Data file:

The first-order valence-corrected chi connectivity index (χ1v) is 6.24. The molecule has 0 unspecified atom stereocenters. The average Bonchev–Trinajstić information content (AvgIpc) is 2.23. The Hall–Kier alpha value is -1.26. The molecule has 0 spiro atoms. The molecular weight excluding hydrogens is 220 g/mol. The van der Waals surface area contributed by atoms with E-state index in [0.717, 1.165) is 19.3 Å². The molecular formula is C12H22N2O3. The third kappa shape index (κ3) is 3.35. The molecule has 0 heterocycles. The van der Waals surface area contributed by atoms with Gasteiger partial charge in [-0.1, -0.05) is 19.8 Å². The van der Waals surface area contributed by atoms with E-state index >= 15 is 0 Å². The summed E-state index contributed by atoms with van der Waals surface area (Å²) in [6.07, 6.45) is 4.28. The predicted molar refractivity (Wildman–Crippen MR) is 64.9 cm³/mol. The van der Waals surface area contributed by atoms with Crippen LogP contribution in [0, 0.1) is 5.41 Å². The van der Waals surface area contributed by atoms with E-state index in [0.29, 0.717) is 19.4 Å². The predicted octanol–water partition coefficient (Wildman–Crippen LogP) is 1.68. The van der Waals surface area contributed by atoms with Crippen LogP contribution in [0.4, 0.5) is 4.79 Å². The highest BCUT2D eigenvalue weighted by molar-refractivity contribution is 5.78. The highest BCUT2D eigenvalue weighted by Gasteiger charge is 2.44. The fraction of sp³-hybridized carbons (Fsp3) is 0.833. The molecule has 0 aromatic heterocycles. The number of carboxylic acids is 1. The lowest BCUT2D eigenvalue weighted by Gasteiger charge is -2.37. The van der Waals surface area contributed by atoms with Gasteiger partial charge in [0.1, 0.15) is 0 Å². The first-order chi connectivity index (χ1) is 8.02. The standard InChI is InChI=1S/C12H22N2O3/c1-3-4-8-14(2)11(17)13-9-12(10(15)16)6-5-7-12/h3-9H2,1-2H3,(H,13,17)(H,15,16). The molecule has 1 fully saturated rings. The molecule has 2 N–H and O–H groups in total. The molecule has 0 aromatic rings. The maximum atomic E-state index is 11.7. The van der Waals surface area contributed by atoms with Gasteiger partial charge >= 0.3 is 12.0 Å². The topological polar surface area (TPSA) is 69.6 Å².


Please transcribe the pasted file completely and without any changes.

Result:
The first-order valence-corrected chi connectivity index (χ1v) is 6.24. The molecule has 0 unspecified atom stereocenters. The average Bonchev–Trinajstić information content (AvgIpc) is 2.23. The Hall–Kier alpha value is -1.26. The molecule has 0 spiro atoms. The molecular weight excluding hydrogens is 220 g/mol. The van der Waals surface area contributed by atoms with E-state index in [0.717, 1.165) is 19.3 Å². The molecular formula is C12H22N2O3. The third kappa shape index (κ3) is 3.35. The molecule has 0 heterocycles. The van der Waals surface area contributed by atoms with Gasteiger partial charge in [-0.1, -0.05) is 19.8 Å². The van der Waals surface area contributed by atoms with E-state index >= 15 is 0 Å². The summed E-state index contributed by atoms with van der Waals surface area (Å²) in [6.07, 6.45) is 4.28. The predicted molar refractivity (Wildman–Crippen MR) is 64.9 cm³/mol. The van der Waals surface area contributed by atoms with Crippen LogP contribution in [0, 0.1) is 5.41 Å². The van der Waals surface area contributed by atoms with E-state index in [0.29, 0.717) is 19.4 Å². The predicted octanol–water partition coefficient (Wildman–Crippen LogP) is 1.68. The van der Waals surface area contributed by atoms with Crippen LogP contribution in [0.4, 0.5) is 4.79 Å². The highest BCUT2D eigenvalue weighted by molar-refractivity contribution is 5.78. The highest BCUT2D eigenvalue weighted by Gasteiger charge is 2.44. The fraction of sp³-hybridized carbons (Fsp3) is 0.833. The molecule has 0 aromatic heterocycles. The number of carboxylic acids is 1. The lowest BCUT2D eigenvalue weighted by Gasteiger charge is -2.37. The van der Waals surface area contributed by atoms with Gasteiger partial charge in [0.1, 0.15) is 0 Å². The first-order chi connectivity index (χ1) is 8.02. The standard InChI is InChI=1S/C12H22N2O3/c1-3-4-8-14(2)11(17)13-9-12(10(15)16)6-5-7-12/h3-9H2,1-2H3,(H,13,17)(H,15,16). The molecule has 1 fully saturated rings. The molecule has 2 N–H and O–H groups in total. The molecule has 0 aromatic rings. The maximum atomic E-state index is 11.7. The van der Waals surface area contributed by atoms with Gasteiger partial charge >= 0.3 is 12.0 Å². The topological polar surface area (TPSA) is 69.6 Å².